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Palm Coast, FL – February 20, 2015 – For three years, property owners in The Hammock were able to convert single-family residential homes into short-term vacation rentals without restrictions. That’s the period of time between 2011, when the Florida legislature preempted control of short-term vacation rentals by local governments, till 2014, when they returned many of the preempted items to local authority. Local governments still cannot adopt controls over either the term (length) or the frequency of rental contracts.
The intent of Florida’s 2011 preemption was to help distressed homeowners who could not sell their homes during the Great Recession. It allowed them to rent their homes to help cover carrying costs. But, as is often the case, politicians do not foresee unintended consequences.
During that three year period, some savvy investors bought distressed property or built new multi-bedroom homes for the sole purpose of renting them as short-term vacation rentals. Called mini-hotels by some, these properties were advertised to accommodate, in some cases, more than 20 people. Florida legislators, prodded by upset Ocean Hammock residents and by Flagler’s state representatives, succeeded in getting much of the preemption legislation reversed. That put the ball back into Flagler County’s court.
County staff crafted a draft ordinance, followed by a supportive endorsement from the dysfunctional Planning & Development Board. Next stop; the Board of County Commissioners. But by the time the draft ordinance reached the BOCC for first reading, several problems with its reach, its fairness and its ability to withstand a legal challenge had surfaced. GoToby.com strongly opposed the original draft for those reasons.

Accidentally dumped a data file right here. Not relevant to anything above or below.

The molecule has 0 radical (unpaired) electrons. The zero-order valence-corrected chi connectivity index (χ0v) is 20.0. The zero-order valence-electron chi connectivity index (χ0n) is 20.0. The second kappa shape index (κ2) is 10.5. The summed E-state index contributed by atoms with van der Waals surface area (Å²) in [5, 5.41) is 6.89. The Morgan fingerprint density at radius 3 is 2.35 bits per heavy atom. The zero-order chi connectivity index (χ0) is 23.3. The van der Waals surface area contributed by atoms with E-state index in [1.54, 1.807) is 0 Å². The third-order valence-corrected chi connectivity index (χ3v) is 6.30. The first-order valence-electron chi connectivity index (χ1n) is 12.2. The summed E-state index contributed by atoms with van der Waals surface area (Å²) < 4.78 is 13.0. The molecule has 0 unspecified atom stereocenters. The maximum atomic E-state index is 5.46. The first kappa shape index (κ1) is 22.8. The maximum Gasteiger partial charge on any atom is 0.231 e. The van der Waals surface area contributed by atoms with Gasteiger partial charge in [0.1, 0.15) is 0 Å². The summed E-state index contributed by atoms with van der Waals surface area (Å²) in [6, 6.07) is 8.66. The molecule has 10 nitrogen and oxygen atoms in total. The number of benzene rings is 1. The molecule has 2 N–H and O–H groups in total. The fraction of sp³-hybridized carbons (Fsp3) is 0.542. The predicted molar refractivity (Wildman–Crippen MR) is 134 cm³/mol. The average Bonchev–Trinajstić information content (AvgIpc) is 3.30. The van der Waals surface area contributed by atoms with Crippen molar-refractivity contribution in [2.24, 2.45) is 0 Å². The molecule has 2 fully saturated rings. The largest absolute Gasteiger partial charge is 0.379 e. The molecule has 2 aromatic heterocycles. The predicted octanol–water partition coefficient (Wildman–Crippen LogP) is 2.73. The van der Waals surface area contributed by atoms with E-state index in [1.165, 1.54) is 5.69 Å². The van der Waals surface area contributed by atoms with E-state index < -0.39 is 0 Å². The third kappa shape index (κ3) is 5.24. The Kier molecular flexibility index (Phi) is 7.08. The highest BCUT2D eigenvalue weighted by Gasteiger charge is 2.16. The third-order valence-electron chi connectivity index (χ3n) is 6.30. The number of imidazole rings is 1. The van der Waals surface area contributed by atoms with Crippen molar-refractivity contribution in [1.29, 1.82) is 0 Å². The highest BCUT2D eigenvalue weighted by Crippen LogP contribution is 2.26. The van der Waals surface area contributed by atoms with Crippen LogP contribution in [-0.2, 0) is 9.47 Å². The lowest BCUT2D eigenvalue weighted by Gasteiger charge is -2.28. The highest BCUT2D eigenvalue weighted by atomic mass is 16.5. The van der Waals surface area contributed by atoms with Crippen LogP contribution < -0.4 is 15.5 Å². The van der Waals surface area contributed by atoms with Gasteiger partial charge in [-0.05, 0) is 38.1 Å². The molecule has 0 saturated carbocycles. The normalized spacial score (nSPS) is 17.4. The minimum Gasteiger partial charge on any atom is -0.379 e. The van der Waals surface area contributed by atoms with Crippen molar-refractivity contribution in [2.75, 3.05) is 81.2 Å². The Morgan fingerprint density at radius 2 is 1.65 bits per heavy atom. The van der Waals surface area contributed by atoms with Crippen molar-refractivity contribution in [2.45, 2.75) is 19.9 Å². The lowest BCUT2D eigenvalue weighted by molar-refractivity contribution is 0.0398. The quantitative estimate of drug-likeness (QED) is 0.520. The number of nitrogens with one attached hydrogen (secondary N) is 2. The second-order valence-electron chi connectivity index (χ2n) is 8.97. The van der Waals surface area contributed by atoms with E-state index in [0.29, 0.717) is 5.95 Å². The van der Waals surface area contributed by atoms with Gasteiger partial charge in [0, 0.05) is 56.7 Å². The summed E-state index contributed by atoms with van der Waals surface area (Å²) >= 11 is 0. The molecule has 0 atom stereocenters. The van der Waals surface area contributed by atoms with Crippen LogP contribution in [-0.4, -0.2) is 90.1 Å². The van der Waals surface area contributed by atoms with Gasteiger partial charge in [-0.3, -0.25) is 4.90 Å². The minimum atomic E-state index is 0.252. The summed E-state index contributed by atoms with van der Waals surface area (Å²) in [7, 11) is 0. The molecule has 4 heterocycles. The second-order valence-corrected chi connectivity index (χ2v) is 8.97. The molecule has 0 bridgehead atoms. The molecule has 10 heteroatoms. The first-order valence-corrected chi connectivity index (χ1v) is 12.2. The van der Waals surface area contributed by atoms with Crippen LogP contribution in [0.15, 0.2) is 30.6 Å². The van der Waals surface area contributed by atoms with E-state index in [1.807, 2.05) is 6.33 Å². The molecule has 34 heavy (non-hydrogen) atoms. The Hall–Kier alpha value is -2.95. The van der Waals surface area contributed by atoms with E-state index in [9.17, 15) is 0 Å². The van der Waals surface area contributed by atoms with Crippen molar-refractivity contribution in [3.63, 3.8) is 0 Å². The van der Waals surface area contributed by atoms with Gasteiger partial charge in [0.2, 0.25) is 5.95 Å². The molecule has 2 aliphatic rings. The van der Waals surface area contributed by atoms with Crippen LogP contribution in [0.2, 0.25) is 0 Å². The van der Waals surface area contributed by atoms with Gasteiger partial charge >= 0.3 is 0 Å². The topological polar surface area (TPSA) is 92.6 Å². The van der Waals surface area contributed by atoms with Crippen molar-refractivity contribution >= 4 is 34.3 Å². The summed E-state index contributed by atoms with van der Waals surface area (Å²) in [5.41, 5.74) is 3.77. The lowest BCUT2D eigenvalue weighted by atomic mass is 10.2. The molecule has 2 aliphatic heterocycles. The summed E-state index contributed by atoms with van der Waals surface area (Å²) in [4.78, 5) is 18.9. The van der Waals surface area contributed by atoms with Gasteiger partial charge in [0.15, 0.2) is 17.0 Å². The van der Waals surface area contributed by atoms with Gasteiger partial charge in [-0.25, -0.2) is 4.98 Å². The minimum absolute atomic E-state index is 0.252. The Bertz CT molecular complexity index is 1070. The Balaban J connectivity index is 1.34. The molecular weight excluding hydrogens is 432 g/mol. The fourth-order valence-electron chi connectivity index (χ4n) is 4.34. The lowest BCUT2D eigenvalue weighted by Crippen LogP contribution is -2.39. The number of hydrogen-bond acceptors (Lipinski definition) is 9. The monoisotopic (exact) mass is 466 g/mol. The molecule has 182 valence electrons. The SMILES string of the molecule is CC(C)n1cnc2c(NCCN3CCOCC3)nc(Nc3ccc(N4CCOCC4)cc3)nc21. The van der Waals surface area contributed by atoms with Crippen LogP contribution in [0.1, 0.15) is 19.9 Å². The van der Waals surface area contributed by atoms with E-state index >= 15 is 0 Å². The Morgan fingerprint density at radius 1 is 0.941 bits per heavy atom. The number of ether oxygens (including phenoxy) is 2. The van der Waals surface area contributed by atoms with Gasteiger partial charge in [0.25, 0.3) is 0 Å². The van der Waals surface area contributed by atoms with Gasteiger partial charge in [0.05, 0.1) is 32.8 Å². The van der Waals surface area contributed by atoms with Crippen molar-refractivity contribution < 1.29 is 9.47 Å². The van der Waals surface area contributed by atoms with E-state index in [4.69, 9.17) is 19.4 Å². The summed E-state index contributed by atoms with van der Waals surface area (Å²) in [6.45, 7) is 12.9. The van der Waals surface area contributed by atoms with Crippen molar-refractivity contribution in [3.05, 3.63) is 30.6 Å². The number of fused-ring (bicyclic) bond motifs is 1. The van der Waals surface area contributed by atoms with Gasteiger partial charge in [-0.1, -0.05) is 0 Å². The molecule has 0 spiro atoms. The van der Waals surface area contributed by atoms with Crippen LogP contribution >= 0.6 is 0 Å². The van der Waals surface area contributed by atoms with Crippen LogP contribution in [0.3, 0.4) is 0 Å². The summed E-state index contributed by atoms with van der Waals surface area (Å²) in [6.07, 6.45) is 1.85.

Ocean Hammock residents were on one side; investors and vacation rental management companies on the other. The gulf between them, filled with strong emotions. It was wide and it was deep.
Many residents felt they had bought into a single-family community. They did not like the fact that mini-hotels popped up in their neighborhood, or worse, next door. They wanted to get rid of them.
On the other hand, the investors had spent a lot of money on a perfectly legal venture. In fact, they initially performed a service to the neighborhood by taking distressed properties off the market and turning them into productive properties that contributed their fair share towards the community association, rather than overburdening paying residents with homeowner association expenses.
After three months of back and forth discussions, which included stakeholders from both sides of the argument, a new draft was approved last night by the BOCC following the requisite tweaking by commissioners.
It’s not perfect. Neither side is totally happy with it, but it’s done. I was impressed with the civility of the public comments and the commissioners’ deliberation. I was also glad that the meeting did not go on until 2:00 A.M. as did the recent Hammock Beach Club lodge/hotel marathon session.
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